He wakes me at four. With heavy lids and stifled yawns we spill into the cold morning car. But we are going to the lotus fields! One must always greet the blooming lotus at dawn, he says, so we set off beneath the brightening chemical fog of early weekend traffic.
The promise of blushing pink meadows laid out before our wondering eyes turns into a vision of half-hearted, drooping blossoms, wan petals dropping to the muddy shadows of oppressive leaves.
The lotus farmer appears out of his fields from nowhere, ancient shears in hand. A flower for a flower, he says, offering a rusted, lopped-off lotus lily by its indecently long stem. I accept his gift, repressing the urge to pull up a giant leaf and offer it in return.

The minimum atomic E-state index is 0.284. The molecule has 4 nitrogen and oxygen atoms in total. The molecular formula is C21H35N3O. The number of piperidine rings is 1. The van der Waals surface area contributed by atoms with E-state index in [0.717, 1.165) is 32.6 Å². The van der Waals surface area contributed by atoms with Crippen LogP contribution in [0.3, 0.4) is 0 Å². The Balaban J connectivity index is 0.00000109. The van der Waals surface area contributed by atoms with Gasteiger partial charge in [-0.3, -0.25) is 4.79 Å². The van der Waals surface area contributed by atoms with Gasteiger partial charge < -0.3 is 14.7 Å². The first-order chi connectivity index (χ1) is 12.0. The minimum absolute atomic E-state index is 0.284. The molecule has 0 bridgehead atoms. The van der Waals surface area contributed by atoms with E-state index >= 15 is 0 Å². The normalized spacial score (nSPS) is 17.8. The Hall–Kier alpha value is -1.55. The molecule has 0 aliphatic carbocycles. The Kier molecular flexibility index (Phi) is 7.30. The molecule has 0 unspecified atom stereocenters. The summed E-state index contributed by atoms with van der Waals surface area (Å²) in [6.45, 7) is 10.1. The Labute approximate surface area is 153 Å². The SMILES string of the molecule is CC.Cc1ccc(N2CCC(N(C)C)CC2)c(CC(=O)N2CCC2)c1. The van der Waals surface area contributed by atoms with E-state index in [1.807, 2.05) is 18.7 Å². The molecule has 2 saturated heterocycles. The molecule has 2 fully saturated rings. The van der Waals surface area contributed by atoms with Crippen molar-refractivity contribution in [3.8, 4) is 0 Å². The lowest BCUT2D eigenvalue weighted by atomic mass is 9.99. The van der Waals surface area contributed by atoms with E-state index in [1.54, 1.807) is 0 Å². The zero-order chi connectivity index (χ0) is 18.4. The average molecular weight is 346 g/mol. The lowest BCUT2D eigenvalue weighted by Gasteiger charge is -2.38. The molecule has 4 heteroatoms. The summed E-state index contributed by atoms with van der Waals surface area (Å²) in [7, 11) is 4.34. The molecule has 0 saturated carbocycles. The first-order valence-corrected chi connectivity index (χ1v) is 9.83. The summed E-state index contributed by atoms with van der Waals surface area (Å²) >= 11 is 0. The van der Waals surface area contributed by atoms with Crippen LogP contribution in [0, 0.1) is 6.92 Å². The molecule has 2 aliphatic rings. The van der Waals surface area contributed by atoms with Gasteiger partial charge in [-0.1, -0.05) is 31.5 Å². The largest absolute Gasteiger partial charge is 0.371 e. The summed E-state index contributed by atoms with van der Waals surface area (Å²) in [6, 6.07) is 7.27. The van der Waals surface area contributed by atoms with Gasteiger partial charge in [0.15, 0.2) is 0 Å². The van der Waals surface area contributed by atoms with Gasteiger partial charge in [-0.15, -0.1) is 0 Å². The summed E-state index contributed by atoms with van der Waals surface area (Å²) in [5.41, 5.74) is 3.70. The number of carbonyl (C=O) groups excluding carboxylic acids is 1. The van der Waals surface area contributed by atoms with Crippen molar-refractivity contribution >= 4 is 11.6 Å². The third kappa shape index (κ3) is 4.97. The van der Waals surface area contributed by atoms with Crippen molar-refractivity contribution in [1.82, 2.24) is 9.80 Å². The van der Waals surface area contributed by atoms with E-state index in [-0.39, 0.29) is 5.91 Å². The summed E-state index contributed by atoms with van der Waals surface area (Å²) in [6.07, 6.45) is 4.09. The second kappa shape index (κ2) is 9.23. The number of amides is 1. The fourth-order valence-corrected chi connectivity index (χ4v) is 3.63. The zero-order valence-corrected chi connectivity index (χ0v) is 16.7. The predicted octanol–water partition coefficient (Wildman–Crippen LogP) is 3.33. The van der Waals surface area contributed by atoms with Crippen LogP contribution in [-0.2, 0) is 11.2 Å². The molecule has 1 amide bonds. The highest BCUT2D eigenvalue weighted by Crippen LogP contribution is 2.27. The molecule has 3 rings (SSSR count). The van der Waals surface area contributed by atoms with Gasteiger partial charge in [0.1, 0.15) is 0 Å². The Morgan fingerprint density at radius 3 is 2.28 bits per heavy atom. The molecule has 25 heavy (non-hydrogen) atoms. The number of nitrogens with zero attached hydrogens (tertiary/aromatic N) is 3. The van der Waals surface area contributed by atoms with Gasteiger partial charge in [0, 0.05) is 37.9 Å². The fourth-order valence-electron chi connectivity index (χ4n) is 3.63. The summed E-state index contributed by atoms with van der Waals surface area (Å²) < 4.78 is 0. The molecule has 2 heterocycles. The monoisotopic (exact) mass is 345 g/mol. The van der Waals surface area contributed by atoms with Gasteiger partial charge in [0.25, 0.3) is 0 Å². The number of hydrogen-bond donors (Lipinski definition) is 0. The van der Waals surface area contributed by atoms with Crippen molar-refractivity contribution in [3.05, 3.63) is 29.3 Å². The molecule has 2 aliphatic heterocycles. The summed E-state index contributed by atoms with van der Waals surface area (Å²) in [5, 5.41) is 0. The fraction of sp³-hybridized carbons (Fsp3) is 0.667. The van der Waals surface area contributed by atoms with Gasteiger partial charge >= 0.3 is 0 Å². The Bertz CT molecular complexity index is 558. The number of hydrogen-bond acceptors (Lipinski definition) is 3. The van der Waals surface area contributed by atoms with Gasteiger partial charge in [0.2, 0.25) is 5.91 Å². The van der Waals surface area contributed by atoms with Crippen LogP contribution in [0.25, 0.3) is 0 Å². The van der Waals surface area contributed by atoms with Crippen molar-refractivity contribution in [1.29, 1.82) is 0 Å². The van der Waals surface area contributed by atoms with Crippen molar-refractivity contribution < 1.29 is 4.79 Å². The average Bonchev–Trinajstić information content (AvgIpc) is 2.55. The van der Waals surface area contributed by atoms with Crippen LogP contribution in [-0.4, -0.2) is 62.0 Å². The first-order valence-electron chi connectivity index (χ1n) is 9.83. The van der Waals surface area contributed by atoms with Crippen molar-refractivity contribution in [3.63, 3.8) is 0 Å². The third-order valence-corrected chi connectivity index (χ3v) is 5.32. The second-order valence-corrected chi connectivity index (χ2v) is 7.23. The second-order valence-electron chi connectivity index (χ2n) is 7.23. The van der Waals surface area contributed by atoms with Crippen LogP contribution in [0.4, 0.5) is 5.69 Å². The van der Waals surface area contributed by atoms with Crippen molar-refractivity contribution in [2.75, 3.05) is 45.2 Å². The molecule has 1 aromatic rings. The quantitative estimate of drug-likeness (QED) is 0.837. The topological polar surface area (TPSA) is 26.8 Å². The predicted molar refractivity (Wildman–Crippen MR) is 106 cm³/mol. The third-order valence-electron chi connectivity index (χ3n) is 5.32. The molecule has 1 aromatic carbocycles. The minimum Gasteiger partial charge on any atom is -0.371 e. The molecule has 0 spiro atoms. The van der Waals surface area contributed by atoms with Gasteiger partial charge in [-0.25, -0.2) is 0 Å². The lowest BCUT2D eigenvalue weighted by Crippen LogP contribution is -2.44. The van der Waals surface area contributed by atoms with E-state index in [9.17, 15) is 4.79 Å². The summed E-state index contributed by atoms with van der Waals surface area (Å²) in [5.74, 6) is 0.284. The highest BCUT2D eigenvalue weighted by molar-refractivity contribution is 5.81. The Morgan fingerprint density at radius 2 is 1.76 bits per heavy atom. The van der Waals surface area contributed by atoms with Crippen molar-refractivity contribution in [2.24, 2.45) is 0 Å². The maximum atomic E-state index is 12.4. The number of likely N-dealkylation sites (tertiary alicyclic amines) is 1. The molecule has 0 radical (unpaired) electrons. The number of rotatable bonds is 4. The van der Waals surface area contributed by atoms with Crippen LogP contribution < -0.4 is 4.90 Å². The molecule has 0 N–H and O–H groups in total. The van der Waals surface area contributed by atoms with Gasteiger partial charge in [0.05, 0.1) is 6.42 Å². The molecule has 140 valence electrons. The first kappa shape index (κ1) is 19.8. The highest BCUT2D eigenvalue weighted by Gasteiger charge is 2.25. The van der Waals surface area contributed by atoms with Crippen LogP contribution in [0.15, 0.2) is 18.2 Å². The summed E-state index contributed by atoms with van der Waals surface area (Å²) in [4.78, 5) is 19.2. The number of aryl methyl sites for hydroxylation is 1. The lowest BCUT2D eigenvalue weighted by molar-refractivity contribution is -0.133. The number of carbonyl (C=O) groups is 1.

I clutch the ridiculous, tired flower all the way home. It is no longer fresh with dew and the stem pricks.
In a bottle of water at last, my blossom droops wistfully. An identical lily hangs its head in the mirror, lamenting her deflowering. The flower sheds a trembling petal onto my hand. Not this ... not this ... The skin on my wrist blends into the texture of its velvety flesh, a patch of dappled pink membrane. I peer into the lily’s womb with its ring of yellow stamens—too early in her life it was too late. All night long the petals fall, soundless, to the table. Dreams take me to older fields and remembered loves, as the petal of my hand falls lightly away.